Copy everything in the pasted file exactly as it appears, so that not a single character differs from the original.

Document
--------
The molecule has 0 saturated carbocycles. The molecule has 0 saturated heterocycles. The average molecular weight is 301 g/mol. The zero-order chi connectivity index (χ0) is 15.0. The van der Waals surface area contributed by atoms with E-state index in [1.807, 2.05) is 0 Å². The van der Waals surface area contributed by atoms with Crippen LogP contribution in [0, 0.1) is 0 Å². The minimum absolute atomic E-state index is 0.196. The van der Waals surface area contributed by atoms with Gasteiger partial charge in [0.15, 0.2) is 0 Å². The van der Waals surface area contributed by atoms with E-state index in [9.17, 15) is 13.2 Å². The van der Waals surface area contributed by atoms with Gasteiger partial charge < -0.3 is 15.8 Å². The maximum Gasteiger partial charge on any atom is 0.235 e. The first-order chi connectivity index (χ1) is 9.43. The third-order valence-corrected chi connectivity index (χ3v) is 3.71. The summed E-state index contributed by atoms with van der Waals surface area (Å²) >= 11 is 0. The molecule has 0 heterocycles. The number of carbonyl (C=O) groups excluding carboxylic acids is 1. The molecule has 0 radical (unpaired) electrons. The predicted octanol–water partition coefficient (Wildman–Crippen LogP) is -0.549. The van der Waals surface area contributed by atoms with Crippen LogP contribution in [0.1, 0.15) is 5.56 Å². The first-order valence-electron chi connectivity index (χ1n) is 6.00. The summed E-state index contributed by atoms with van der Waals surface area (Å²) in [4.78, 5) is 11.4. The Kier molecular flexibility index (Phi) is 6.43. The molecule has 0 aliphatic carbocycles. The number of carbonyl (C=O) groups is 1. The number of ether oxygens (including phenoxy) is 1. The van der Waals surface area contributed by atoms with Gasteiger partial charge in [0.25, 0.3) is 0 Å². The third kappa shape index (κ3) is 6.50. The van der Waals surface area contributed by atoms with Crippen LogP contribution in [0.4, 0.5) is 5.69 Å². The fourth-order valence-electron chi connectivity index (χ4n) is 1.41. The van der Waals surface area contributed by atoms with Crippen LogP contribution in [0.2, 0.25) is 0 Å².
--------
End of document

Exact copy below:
The molecule has 0 saturated carbocycles. The molecule has 0 saturated heterocycles. The average molecular weight is 301 g/mol. The zero-order chi connectivity index (χ0) is 15.0. The van der Waals surface area contributed by atoms with E-state index in [1.807, 2.05) is 0 Å². The van der Waals surface area contributed by atoms with Crippen LogP contribution in [0, 0.1) is 0 Å². The minimum absolute atomic E-state index is 0.196. The van der Waals surface area contributed by atoms with Gasteiger partial charge in [0.15, 0.2) is 0 Å². The van der Waals surface area contributed by atoms with E-state index in [9.17, 15) is 13.2 Å². The van der Waals surface area contributed by atoms with Gasteiger partial charge < -0.3 is 15.8 Å². The maximum Gasteiger partial charge on any atom is 0.235 e. The first-order chi connectivity index (χ1) is 9.43. The third-order valence-corrected chi connectivity index (χ3v) is 3.71. The summed E-state index contributed by atoms with van der Waals surface area (Å²) >= 11 is 0. The molecule has 0 heterocycles. The number of carbonyl (C=O) groups excluding carboxylic acids is 1. The molecule has 0 radical (unpaired) electrons. The predicted octanol–water partition coefficient (Wildman–Crippen LogP) is -0.549. The van der Waals surface area contributed by atoms with Crippen LogP contribution in [0.1, 0.15) is 5.56 Å². The first-order valence-electron chi connectivity index (χ1n) is 6.00. The summed E-state index contributed by atoms with van der Waals surface area (Å²) in [4.78, 5) is 11.4. The Kier molecular flexibility index (Phi) is 6.43. The molecule has 0 aliphatic carbocycles. The number of carbonyl (C=O) groups is 1. The number of ether oxygens (including phenoxy) is 1. The van der Waals surface area contributed by atoms with Gasteiger partial charge in [0.25, 0.3) is 0 Å². The third kappa shape index (κ3) is 6.50. The van der Waals surface area contributed by atoms with Crippen LogP contribution in [0.4, 0.5) is 5.69 Å². The fourth-order valence-electron chi connectivity index (χ4n) is 1.41. The van der Waals surface area contributed by atoms with Crippen LogP contribution in [0.2, 0.25) is 0 Å².